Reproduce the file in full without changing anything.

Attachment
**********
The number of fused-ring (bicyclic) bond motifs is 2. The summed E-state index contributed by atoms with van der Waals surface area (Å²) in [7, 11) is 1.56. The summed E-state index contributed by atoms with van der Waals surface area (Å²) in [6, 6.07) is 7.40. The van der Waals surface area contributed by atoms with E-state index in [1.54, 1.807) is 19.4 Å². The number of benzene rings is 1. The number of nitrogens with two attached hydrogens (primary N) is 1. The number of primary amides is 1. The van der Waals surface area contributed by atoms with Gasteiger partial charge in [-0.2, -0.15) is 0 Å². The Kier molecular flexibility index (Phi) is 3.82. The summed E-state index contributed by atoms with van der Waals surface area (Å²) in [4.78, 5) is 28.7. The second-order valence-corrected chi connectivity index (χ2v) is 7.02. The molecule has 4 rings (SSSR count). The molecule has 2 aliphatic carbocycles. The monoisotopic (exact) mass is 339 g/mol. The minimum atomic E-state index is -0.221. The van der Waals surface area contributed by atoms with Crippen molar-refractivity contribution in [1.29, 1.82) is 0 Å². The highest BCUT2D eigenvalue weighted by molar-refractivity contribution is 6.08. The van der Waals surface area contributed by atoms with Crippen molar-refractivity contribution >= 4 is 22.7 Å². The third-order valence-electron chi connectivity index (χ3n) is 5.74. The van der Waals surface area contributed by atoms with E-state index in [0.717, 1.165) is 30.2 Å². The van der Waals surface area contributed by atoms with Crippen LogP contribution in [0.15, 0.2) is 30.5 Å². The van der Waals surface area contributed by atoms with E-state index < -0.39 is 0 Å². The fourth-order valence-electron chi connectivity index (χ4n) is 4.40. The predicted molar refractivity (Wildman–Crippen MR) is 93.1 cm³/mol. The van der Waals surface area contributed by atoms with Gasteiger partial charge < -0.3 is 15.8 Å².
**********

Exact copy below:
The number of fused-ring (bicyclic) bond motifs is 2. The summed E-state index contributed by atoms with van der Waals surface area (Å²) in [7, 11) is 1.56. The summed E-state index contributed by atoms with van der Waals surface area (Å²) in [6, 6.07) is 7.40. The van der Waals surface area contributed by atoms with E-state index in [1.54, 1.807) is 19.4 Å². The number of benzene rings is 1. The number of nitrogens with two attached hydrogens (primary N) is 1. The number of primary amides is 1. The van der Waals surface area contributed by atoms with Gasteiger partial charge in [-0.2, -0.15) is 0 Å². The Kier molecular flexibility index (Phi) is 3.82. The summed E-state index contributed by atoms with van der Waals surface area (Å²) in [4.78, 5) is 28.7. The second-order valence-corrected chi connectivity index (χ2v) is 7.02. The molecule has 4 rings (SSSR count). The molecule has 2 aliphatic carbocycles. The monoisotopic (exact) mass is 339 g/mol. The minimum atomic E-state index is -0.221. The van der Waals surface area contributed by atoms with Crippen molar-refractivity contribution in [1.29, 1.82) is 0 Å². The highest BCUT2D eigenvalue weighted by molar-refractivity contribution is 6.08. The van der Waals surface area contributed by atoms with Crippen molar-refractivity contribution >= 4 is 22.7 Å². The third-order valence-electron chi connectivity index (χ3n) is 5.74. The van der Waals surface area contributed by atoms with E-state index in [0.717, 1.165) is 30.2 Å². The van der Waals surface area contributed by atoms with Crippen LogP contribution in [0.15, 0.2) is 30.5 Å². The van der Waals surface area contributed by atoms with E-state index < -0.39 is 0 Å². The fourth-order valence-electron chi connectivity index (χ4n) is 4.40. The predicted molar refractivity (Wildman–Crippen MR) is 93.1 cm³/mol. The van der Waals surface area contributed by atoms with Gasteiger partial charge < -0.3 is 15.8 Å².